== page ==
I continue to grant Marx a heuristic privilege. But to return to the question of disqualifying and disqualified differences, it would be dishonest of me to pretend that this problematic arises solely from a reading of philosophical texts. It obviously arises from the ten or twenty years I have spent grappling, partly as an activist and partly as a theorist, with questions of racism, culturalism, social control, and others I could mention.

This is one side of the coin; the other side is the frenetic impulse to classify and hierarchize that is characteristic of what Foucault called knowledge-power disciplines, that is, the scientific and administrative disciplines of the so-called bourgeois age. In other words, they are obviously linked to the fact that human rights are the legal and political discourse of the bourgeois age. There is obviously a way out: the two easy solutions are [first,] to say that human rights discourse is simply a masquerade, a hypocritical veneer hiding the reality of a bourgeois age characterized more than ever by discrimination and exclusion; the other maintains that these discriminations and exclusions are of merely contingent significance.

Position of Adjectives

Obviously this is very interesting from my perspective, this is why I cite such emblematic figures as Franz Fanon and why the resistance to interpellation, as [Judith] Butler would say, expresses itself not—and the same is true of Marx, incidentally—as ignorance of universalizing discourse, but on the contrary as the ferocious demonstration of its internal contradictions, which is in itself a political weapon.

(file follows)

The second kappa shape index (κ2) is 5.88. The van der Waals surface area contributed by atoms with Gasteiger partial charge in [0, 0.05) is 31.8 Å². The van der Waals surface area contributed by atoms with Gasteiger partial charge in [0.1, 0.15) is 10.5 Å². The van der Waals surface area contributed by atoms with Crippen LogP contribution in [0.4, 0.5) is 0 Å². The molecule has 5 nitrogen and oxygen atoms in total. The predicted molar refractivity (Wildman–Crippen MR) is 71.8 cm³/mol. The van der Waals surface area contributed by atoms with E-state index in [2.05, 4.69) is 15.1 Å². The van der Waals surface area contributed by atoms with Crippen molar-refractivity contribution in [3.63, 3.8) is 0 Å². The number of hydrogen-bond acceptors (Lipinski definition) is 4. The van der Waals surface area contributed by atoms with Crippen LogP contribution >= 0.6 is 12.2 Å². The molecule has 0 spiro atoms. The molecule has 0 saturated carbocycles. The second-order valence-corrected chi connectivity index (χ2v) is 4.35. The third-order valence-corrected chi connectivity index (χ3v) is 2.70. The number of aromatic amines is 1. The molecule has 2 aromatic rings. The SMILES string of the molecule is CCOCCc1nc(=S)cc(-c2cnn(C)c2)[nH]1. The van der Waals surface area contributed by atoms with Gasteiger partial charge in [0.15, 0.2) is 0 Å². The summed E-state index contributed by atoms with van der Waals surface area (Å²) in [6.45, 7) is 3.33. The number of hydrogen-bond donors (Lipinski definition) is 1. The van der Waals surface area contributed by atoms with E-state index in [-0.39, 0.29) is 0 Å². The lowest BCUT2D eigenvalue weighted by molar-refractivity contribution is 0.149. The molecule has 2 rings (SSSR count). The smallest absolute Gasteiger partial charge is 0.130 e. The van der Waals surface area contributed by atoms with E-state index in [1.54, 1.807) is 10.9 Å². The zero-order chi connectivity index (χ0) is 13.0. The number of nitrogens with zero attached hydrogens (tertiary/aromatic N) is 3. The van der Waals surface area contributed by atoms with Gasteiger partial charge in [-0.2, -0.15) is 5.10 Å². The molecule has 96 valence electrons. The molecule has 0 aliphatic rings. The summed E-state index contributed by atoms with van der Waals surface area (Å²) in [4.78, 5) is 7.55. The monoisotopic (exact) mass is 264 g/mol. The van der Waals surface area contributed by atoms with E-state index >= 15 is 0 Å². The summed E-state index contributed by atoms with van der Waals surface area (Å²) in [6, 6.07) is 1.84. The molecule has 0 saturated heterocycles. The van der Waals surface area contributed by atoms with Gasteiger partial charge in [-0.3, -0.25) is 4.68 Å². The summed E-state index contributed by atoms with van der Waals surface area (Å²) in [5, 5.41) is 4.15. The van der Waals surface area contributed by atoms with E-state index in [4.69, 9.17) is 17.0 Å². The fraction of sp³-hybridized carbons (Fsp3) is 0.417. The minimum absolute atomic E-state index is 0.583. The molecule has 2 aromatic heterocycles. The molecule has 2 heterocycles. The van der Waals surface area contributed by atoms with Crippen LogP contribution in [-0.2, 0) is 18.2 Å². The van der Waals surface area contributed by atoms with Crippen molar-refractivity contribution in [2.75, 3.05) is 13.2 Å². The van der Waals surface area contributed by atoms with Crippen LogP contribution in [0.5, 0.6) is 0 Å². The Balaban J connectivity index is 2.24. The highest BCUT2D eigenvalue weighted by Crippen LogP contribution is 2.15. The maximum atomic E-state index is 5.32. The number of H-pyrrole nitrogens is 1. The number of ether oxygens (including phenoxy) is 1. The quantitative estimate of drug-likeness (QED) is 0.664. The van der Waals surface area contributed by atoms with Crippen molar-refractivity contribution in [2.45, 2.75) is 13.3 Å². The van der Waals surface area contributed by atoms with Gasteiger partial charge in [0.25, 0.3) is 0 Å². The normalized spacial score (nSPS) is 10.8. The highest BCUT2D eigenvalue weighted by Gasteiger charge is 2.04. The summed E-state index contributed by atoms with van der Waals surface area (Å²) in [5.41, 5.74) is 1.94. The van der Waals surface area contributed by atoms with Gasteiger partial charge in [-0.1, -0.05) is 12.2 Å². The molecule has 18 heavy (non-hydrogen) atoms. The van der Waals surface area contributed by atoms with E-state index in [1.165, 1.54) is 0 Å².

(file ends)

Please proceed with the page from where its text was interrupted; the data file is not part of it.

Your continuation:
In this way, I have indeed become furiously Hegelian: I told myself that one must not sever the terms of the contradiction, but try to grasp them together. This does not at all imply that a theology is at work in these ideas, nor that there is a predetermined end towards which we are heading, but simply that we must try to understand the discrepancy or the conflict as such.

My view is not that exclusions or discriminations are more serious today than they have been in the past. The idea that I have put forward, and which I obviously do not consider to be the final word on the matter, is that once this foundational correspondence between the universality of human rights on the one hand and political equality or an equal amount of liberty for each citizen on the other is established, there is essentially no other way to justify excluding people from citizenship than to exclude them from humanity itself, or in any case to disqualify particular individuals and groups on the grounds of their humanity.